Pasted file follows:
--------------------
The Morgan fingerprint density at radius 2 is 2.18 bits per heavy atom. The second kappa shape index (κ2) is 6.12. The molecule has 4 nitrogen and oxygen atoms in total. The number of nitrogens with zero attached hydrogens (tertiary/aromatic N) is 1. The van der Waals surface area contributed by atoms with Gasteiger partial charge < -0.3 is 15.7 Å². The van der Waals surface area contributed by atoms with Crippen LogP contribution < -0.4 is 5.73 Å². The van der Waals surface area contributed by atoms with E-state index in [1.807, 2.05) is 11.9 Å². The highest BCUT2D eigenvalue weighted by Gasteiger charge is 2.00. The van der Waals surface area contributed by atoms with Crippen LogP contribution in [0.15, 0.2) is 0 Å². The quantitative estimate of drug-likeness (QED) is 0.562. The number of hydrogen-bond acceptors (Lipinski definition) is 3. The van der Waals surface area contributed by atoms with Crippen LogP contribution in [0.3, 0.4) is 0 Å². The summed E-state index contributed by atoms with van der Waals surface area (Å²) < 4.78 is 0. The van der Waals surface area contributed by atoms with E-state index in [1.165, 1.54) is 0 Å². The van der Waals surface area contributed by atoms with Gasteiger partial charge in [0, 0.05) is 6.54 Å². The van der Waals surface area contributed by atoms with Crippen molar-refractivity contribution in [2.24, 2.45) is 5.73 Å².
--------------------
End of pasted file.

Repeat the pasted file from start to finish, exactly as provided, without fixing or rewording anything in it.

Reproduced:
The Morgan fingerprint density at radius 2 is 2.18 bits per heavy atom. The second kappa shape index (κ2) is 6.12. The molecule has 4 nitrogen and oxygen atoms in total. The number of nitrogens with zero attached hydrogens (tertiary/aromatic N) is 1. The van der Waals surface area contributed by atoms with Gasteiger partial charge < -0.3 is 15.7 Å². The van der Waals surface area contributed by atoms with Crippen LogP contribution < -0.4 is 5.73 Å². The van der Waals surface area contributed by atoms with E-state index in [1.807, 2.05) is 11.9 Å². The highest BCUT2D eigenvalue weighted by Gasteiger charge is 2.00. The van der Waals surface area contributed by atoms with Crippen LogP contribution in [0.15, 0.2) is 0 Å². The quantitative estimate of drug-likeness (QED) is 0.562. The number of hydrogen-bond acceptors (Lipinski definition) is 3. The van der Waals surface area contributed by atoms with Crippen LogP contribution in [0.3, 0.4) is 0 Å². The summed E-state index contributed by atoms with van der Waals surface area (Å²) < 4.78 is 0. The van der Waals surface area contributed by atoms with E-state index in [1.165, 1.54) is 0 Å². The van der Waals surface area contributed by atoms with Gasteiger partial charge in [0, 0.05) is 6.54 Å². The van der Waals surface area contributed by atoms with Crippen molar-refractivity contribution in [2.24, 2.45) is 5.73 Å².